Coronavirus is having a profound impact on our eating and drinking habits as people are becoming more conscious of what they are eating and how it is going to impact their overall well-being. Due to Covid-19, they are keen to maximise their fitness to build and enhance the immunity, while minimising their vulnerability to the infection. Thus, people are making greater attempts towards a healthier lifestyle.
Concerns about Covid-19 encompass a wide range covering health as well as financial qualms. People are making efforts to be health conscious but, on a budget. They are turning to everyday food items or what can be termed as ‘back to basics’ approach towards nutrition. It includes eating more fruits, increasing protein intake and reducing sugar intake. The impact of the pandemic can also be seen on people’s mental health, therefore many of them are turning to ‘comfort food’ to improve their mood and mental state in these times which can be deep-fried or cheesy snacks, desserts and more. Indulging once in a while is alright but do not make it a habitual pattern. Some of the healthier alternatives are nuts (almonds and walnuts), vitamin C rich food (lemon, orange, bell peppers, green chilli and kiwi), green leafy veggies and dark chocolate.
Dietician and fitness coach Venu Adhiya Hirani, who is also the founder of BODYWORKS Weight Management Specialists, shares some healthy food items which can be included in everyday life. She says, “Those foods which will aid in improving resistance will build the immunity. Include foods rich in protein such as milk and milk products, eggs, pulses and lean meats. At least, four to six servings of fresh vegetables and fruits throughout the day will provide the body essential vitamins, minerals and fibre. Traditional Indian spices and herbs which are known for their medicinal properties should be used liberally while cooking. Also, try to have ‘chyawanprash’, ‘kaadha’, nuts and seeds.”
Are healthy eating habits and immunity co-related? Manasa Rajan, Health Coach & Food Design, Eat. fit, answers, “A nutritionrich diet ensures that the body’s micronutrient reserves are adequate of zinc, selenium, folic acid, Vitamin A, Vitamin C, Vitamin B6 and more. These are critical as they impact the natural infection-fighting response of the body. A colourful plant-rich diet with a variety of fruit, veggies, lentils, nuts, seeds and whole grains can improve the (micro) nutrition intake. Gut health and a healthy microbiome ensure healthy digestion, efficient absorption and elimination, which are needed to create a strong immune response. Immunity boosting spices such as ginger, turmeric, cloves and peppercorns contain a variety of antimicrobial and antibacterial properties that can improve our immune response.”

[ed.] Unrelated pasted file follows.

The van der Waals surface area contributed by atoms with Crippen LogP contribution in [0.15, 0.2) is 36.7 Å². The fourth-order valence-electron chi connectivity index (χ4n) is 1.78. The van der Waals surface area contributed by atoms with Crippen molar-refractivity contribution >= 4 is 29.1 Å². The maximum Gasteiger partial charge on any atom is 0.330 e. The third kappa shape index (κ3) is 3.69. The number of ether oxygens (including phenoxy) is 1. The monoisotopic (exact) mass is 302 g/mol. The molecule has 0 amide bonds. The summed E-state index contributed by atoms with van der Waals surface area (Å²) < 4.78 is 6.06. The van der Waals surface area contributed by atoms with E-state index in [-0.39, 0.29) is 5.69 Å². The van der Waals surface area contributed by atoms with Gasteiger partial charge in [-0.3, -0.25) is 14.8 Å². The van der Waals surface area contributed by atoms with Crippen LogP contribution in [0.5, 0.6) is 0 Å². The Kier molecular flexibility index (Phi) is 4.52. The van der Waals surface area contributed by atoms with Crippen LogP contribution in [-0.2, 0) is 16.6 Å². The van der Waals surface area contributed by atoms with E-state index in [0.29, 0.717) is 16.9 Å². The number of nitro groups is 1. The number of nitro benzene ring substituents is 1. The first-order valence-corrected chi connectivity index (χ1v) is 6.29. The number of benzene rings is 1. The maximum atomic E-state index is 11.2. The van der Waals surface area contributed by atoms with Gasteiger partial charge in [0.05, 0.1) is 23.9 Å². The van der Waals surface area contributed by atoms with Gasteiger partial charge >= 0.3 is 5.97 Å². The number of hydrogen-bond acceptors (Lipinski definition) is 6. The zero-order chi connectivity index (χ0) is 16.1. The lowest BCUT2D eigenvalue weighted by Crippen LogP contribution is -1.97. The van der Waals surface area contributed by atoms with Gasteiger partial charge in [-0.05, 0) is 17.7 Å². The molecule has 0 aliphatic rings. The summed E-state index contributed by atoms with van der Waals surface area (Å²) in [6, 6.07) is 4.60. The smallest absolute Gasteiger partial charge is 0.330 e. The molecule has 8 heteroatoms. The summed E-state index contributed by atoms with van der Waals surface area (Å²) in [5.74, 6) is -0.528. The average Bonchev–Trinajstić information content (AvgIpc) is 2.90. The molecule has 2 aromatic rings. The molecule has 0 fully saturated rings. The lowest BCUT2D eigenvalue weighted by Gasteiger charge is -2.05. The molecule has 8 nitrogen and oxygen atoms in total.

In the initial days of lockdown, people began consuming meals cooked at home and to further boost their immunity they inclined towards healthy food, exploring organic alternatives. The pandemic increased people’s consciousness in terms of their dietary choices. Yuvraj Parasrampuria, Director, Sales & Marketing, Truefarm Foods India Pvt Ltd, says, “Due to lockdown those who were avidly consuming junk food switched to regular home-cooked meals. Now that people have the option to cook at home and most Indian families have multiple members it’s natural to make choices in line with their overall health. Thus, people started consuming healthier alternatives such as jaggery powder, honey and coconut sugar instead of sugar. The food that appears healthy on the outside may contain harmful chemicals and pesticides and lead to complications in future. Thus, Covid-19 has led to roughly 10-20% people opting for organic food.” The high price of organic food cannot be ignored and makes people hesitant to purchase it. He explains, “It is true but these days retail spending has considerably reduced which people are using to try organic products. India being a competitive market, the price of organic food is not that high in comparison with regular food.”
The pandemic has made people to switch to healthy fitness and lifestyle regimes. Talking about its significance Hirani says, “Lack of physical activity and emotional stress are challenging that the pandemic has brought with it and those with comorbidities are at a greater risk. Physical activity, in any form, will aid in dealing with stress, improve immunity and overall wellbeing. It will help to control weight, blood sugar and blood pressure besides keeping joints and muscles in good shape. If you are completely homebound try and walk for five minutes every waking hour within your house. Include yoga and callisthenics-based exercises which don’t require equipment and space.”
Rishi Jaggi, dietician and sports nutritionist adds, “Consume turmeric water first thing in the morning. Make sure that the level of Vitamin D in your body is high as Vitamin D and Vitamin C help to boost immunity. According to examine.com, Indians have low Vitamin D levels so make sure you do not have any micronutrient deficiencies. Try to have adequate protein intake throughout the day which is mostly neglected by females. Those with a sedentary lifestyle are higher risk so they need to make sure of engaging in one hour of daily activity such as walking, jogging or light exercises. Fancy Diets are not required if you follow the basics including consuming neem and amla juice and fruits. Also, avoid refined sugar as when one eats even a half teaspoon of refined sugar it lowers their immunity by 50%. Try to avoid refined sugars and fats.”